This is surely part of the utility, then, of having political parties: "Democrat," "Republican" and "Libertarian" (to name a few) are labels that help us identify a set of beliefs and values that a particular candidate might stand for and bring to their approach to governance.

But in recent years, the wordsmiths of the political machine have diluted many of these labels, and candidates and politicians who say they stand for one thing and then do other things have further made those labels less meaningful to voters. And just because we have labels to help us, we can't forfeit our responsibility to truly understand what a candidate stands for and how they would represent us.

This is where the "So What?" test comes in.

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Truth in advertising

False advertising?At some point when I was fairly young, I was excited to learn about the concept of "truth in advertising" - the notion that it actually matters whether what you say in a public announcement or description of products or services is true or not.  I was even more excited to learn that there was an official government entity (in the U.S., the Federal Trade Commission) empowered to enforce truth in advertising standards, and punish those who would dare publish falsehoods.  It totally knocked my socks off to further learn that ordinary citizens could submit claims of false advertising and compel advertisers to change or withdraw their deceptive advertising pieces.

What a world of pure and unflinching justice we could then live in!  To walk around knowing that the slogans and invitations on billboards, newspaper ads and television were all required by law to be true, and that onerous fines and the shame of the public eye awaited the occasional miscreant who would stray from this noble code.  No need to worry about being deceived or misled as a consumer; we could always have confidence that advertisers would stand by their claims.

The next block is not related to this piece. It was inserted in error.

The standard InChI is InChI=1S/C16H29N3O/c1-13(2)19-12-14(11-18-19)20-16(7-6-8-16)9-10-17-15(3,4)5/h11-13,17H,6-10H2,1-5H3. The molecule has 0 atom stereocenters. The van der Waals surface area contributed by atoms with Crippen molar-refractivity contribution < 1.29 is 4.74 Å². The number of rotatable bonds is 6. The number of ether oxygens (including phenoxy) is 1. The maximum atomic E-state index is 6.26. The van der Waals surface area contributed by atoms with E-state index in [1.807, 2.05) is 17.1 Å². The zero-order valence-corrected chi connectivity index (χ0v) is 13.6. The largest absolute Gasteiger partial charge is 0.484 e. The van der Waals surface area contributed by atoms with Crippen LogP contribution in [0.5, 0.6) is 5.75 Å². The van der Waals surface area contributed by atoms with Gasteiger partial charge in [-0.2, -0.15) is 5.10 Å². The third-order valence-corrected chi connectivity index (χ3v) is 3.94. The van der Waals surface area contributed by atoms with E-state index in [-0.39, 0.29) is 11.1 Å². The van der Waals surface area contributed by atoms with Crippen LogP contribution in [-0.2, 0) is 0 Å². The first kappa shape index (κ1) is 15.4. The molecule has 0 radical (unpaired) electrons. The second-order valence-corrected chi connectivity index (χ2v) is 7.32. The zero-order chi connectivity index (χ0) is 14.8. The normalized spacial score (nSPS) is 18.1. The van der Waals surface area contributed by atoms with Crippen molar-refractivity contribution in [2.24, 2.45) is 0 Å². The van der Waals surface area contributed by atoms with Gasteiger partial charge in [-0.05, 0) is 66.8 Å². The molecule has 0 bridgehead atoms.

Like I said, I was young.

But at the risk of sounding curmudgeonly, I do think there's been a notable shift in the standards we hold marketers and public figures to when it comes to truth in advertising.  Seems like somewhere around the mid 1990's, we kind of gave up on it.

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Scenes from election day

Today is election day in Richmond!  I hope that if you haven't already voted, you take the time to cast your vote at one of the three convenient voting centers in town, before 6 PM.  I'll be posting updates about the day on my Twitter and Facebook accounts and to subscribers of my mailing list.  The Palladium-Item is hosting a live chat all day long and you can tweet your comments/questions by including the hashtag #richmondvotes.

If you'd like to join me as the results come in tonight, I'll be on the third floor of the Richmond Municipal Building sometime after 6 PM.

All morning, I've been out at the voting centers greeting voters as they arrive.   It's been a little wet and chilly, but well worth it in terms of the great exchanges I've had with people.  Some things I've heard and seen: